Chart of the Week: Chinese Construction & Land Acquisition Falling
Over the last 10 years, the Chinese economy was drugged into growth through excessive amounts of investment. At its peak, capital expenditure made up 48% of GDP, an unprecedented level, and in my view, represented a massive misallocation of capital. Slowing levels of investment (mostly construction) have driven declines in related areas, including commodities, machinery and cement production.
While housing sales in Tier 1 cities like Beijing and Shanghai have grown in the last few months, and prices there are up, they represent only about 12% of the Chinese housing market. They don’t reflect the overall construction pace in the economy, which is moribund. There is still excess housing inventory, lackluster pricing and slowing sales throughout the vast majority of the economy.
The Chinese economy has not stabilized; it is still slowing and the latest round of rate cuts and liquidity injections by the People’s Bank of China (PBoC) will have only a marginal impact. Working through that misallocation and deleveraging the debt will be a multi-year task.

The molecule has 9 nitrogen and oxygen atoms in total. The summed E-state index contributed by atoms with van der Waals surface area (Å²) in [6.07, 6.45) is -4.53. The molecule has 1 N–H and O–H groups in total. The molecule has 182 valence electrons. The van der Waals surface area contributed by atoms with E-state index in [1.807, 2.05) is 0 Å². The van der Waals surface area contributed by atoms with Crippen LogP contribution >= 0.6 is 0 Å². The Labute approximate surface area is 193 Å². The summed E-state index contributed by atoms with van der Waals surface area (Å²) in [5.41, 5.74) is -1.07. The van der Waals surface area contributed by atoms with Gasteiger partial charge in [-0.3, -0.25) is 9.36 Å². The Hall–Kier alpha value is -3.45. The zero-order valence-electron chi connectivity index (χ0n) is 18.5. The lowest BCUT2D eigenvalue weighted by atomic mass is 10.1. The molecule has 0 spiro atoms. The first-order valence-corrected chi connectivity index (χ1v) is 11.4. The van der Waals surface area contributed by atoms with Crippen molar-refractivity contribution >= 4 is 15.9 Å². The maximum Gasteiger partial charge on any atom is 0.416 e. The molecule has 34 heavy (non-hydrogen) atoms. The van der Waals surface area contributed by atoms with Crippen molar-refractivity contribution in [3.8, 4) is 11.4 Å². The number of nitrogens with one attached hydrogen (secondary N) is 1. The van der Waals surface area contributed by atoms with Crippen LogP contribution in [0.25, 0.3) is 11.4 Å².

These themes are explored further in a new paper, “China: Have We Reached Bottom Yet?”
This blog post is provided for informational purposes only and should not be construed as investment advice. Any opinions or forecasts contained herein reflect the subjective judgments and assumptions of the authors only and do not necessarily reflect the views of Loomis, Sayles & Company, L.P. This information is subject to change at any time without notice.